The energy crisis has been leaving many worried recently. Gas prices have risen steeply which has led to Rishi Sunak raising the energy cap cost by 54%. This leaves many facing a huge rise in the cost of living.
Merseynewslive has a few tips that may help with those soaring bills.
Get help with the bills
There are a few options available for those on low income or in need of benefits. People in Liverpool may be eligible for the Green Homes Grant which gives money to make improvements in their home.
This is to help with either insulation or improving the heating system so that it is more efficient.
People can contact their energy provider to see if they qualify for the Warm Homes Discount which is a one off discount of £140 from your energy bills. You can qualify for this if you are elderly or on low income. You can also apply for the Cold Weather Payment where you can get £25 for each 7-day period of very cold weather (below freezing) between 1 November and 31 March.
In Liverpool you can apply for the Household Support Fund if you are struggling with utilities. If you were born before 26th September 1955, you will be eligible for the winter fuel payment which can reduce your bill from anywhere from £100 to £300.
Insulate your home
Insulation is the easiest way to improve the warmth of your home and use less energy. The average semi-detached house loses over 30% of its heat through walls and adding insulation can lower energy bills by around 15%.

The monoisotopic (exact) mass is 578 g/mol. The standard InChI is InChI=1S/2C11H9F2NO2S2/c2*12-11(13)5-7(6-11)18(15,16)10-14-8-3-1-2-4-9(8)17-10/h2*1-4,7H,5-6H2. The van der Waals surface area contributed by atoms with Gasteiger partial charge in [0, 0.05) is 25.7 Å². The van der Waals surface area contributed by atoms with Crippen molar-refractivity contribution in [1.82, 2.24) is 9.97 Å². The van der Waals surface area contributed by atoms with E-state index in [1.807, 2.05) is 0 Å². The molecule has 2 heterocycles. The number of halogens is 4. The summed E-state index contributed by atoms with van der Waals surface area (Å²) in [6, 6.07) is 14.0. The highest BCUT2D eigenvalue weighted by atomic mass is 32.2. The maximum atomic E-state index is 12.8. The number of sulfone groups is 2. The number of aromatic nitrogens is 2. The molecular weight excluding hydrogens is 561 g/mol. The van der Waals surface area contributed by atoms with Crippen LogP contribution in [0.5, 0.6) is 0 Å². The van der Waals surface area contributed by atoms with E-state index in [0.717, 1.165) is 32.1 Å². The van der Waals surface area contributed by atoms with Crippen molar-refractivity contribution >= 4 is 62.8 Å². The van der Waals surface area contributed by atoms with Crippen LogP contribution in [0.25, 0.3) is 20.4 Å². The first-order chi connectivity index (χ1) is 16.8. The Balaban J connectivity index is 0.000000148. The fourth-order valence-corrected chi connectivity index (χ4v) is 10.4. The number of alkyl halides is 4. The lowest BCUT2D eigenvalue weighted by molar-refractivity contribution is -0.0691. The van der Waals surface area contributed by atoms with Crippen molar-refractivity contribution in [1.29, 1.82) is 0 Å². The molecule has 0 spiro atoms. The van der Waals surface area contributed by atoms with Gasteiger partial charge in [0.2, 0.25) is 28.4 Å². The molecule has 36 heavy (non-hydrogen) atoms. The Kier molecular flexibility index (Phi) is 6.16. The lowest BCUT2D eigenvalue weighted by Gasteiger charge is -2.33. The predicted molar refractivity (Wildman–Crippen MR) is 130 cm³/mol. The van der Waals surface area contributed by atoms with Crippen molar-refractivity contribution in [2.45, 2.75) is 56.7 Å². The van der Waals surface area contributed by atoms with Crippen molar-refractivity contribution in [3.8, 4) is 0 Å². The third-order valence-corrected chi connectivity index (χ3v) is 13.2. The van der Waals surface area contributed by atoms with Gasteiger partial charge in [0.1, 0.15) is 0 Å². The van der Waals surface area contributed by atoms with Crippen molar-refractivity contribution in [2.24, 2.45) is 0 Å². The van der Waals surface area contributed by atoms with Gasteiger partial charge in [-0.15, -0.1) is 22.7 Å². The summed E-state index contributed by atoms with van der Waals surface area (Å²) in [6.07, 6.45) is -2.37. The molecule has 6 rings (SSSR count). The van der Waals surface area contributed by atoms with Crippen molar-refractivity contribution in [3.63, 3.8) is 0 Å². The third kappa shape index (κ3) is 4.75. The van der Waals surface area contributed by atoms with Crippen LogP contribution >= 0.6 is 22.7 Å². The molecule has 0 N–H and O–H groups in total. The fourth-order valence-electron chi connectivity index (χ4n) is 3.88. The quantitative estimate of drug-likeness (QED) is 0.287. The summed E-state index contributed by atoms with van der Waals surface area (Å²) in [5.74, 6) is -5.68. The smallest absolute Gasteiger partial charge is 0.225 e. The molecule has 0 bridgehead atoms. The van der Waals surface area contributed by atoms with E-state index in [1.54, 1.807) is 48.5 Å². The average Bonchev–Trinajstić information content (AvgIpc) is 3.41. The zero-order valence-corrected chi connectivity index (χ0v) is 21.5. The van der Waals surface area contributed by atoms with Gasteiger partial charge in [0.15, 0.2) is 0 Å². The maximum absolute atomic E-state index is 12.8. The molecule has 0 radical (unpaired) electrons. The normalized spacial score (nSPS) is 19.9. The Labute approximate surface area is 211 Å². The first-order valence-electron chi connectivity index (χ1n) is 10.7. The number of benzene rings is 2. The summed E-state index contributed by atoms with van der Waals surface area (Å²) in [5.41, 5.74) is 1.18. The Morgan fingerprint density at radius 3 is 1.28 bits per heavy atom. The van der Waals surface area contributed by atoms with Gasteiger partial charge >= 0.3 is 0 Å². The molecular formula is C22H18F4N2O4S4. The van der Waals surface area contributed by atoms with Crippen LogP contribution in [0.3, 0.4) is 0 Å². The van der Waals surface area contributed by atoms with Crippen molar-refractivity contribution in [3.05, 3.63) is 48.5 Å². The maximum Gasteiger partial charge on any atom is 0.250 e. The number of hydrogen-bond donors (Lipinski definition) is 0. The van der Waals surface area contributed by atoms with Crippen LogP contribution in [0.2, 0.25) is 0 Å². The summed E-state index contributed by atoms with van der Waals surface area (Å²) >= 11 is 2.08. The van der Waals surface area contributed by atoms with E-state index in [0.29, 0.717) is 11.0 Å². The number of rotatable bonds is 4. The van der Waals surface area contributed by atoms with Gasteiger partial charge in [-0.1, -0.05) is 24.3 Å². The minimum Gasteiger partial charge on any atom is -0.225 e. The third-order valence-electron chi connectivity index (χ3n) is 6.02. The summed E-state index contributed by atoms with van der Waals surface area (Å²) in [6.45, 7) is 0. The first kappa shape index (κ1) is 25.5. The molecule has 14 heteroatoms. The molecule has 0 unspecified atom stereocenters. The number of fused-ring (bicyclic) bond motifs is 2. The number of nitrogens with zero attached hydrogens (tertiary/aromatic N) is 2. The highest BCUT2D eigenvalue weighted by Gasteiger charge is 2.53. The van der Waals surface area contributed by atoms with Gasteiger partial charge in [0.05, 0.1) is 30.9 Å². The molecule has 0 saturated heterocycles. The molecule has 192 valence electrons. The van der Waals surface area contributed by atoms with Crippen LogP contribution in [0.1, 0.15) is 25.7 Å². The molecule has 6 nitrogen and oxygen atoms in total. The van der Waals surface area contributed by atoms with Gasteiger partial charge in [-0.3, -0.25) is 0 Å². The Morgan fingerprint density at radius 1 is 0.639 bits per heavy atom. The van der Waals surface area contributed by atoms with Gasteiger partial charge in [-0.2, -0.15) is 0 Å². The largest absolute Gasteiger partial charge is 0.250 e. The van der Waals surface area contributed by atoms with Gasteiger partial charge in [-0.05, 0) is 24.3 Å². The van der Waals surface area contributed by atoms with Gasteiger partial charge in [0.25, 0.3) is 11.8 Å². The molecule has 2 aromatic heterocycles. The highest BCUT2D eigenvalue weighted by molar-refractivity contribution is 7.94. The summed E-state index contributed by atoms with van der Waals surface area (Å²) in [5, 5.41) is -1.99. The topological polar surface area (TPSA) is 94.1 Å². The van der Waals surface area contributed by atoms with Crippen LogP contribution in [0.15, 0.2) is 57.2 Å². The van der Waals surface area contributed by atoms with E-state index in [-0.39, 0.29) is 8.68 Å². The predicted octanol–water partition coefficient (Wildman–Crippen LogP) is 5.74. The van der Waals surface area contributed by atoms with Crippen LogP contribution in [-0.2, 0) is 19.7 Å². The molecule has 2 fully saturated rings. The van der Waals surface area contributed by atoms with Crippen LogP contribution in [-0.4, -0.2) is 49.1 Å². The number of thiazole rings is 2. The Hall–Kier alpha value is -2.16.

Many draught-proofing products are available in DIY stores with loft and cavity wall insulation making a big difference to how efficient your home can be. Simple things like closing the curtains at dusk and adding thermal underlay to carpets can also massively improve how much heating is needed.
You may be eligible for free or discounted insulation or heating measures. Contact your energy supplier and see if you qualify for the Energy Company Obligation (ECO)
Getting into good habits
These are not necessarily the biggest savings but they do make a difference. Making small changes such as turning off electrical equipment left on standby can save you around £30 a year. Washing your clothes at 30 degrees rather than 40 degrees can save you £38 a year. Doing just one less washing cycle a week can save you £5 a year.
Change your energy sources
This is the most expensive option but will have a big benefit long term. Changing to non-fossil fuel based heating such as heat pumps can save a household around £260 a year. It can also keep you protected from energy price spikes such as the one we have just experienced, but this is expensive. Heat pumps can cost anything from £6,000 to £18 000.
Other options, such as getting a more efficient boiler or smart boilers, can also make huge difference. A detached house upgrading from a G-rated boiler to an A rated boiler could save you around £300 a year.